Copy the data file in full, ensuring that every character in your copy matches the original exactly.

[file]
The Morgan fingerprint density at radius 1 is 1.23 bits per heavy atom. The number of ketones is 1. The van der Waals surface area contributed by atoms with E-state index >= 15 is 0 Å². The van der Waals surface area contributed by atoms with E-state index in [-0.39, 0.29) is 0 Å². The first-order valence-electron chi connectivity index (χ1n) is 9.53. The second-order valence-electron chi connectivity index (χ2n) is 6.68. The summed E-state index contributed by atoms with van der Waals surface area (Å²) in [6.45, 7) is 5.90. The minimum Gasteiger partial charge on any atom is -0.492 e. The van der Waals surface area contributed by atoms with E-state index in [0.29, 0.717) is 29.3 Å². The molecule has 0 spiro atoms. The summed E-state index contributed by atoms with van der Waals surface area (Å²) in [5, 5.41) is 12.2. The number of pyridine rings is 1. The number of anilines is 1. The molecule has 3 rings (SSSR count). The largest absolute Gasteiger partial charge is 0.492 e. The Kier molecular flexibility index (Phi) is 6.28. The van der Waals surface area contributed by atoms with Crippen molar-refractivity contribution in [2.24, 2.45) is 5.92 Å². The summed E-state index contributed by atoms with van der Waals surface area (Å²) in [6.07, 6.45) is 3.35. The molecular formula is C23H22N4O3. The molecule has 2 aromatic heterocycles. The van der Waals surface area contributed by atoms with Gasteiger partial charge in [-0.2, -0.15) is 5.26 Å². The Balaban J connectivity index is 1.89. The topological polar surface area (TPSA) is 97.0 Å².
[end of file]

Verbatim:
The Morgan fingerprint density at radius 1 is 1.23 bits per heavy atom. The number of ketones is 1. The van der Waals surface area contributed by atoms with E-state index >= 15 is 0 Å². The van der Waals surface area contributed by atoms with E-state index in [-0.39, 0.29) is 0 Å². The first-order valence-electron chi connectivity index (χ1n) is 9.53. The second-order valence-electron chi connectivity index (χ2n) is 6.68. The summed E-state index contributed by atoms with van der Waals surface area (Å²) in [6.45, 7) is 5.90. The minimum Gasteiger partial charge on any atom is -0.492 e. The van der Waals surface area contributed by atoms with E-state index in [0.29, 0.717) is 29.3 Å². The molecule has 0 spiro atoms. The summed E-state index contributed by atoms with van der Waals surface area (Å²) in [5, 5.41) is 12.2. The number of pyridine rings is 1. The number of anilines is 1. The molecule has 3 rings (SSSR count). The largest absolute Gasteiger partial charge is 0.492 e. The Kier molecular flexibility index (Phi) is 6.28. The van der Waals surface area contributed by atoms with Crippen molar-refractivity contribution in [2.24, 2.45) is 5.92 Å². The summed E-state index contributed by atoms with van der Waals surface area (Å²) in [6.07, 6.45) is 3.35. The molecular formula is C23H22N4O3. The molecule has 2 aromatic heterocycles. The van der Waals surface area contributed by atoms with Gasteiger partial charge in [-0.2, -0.15) is 5.26 Å². The Balaban J connectivity index is 1.89. The topological polar surface area (TPSA) is 97.0 Å².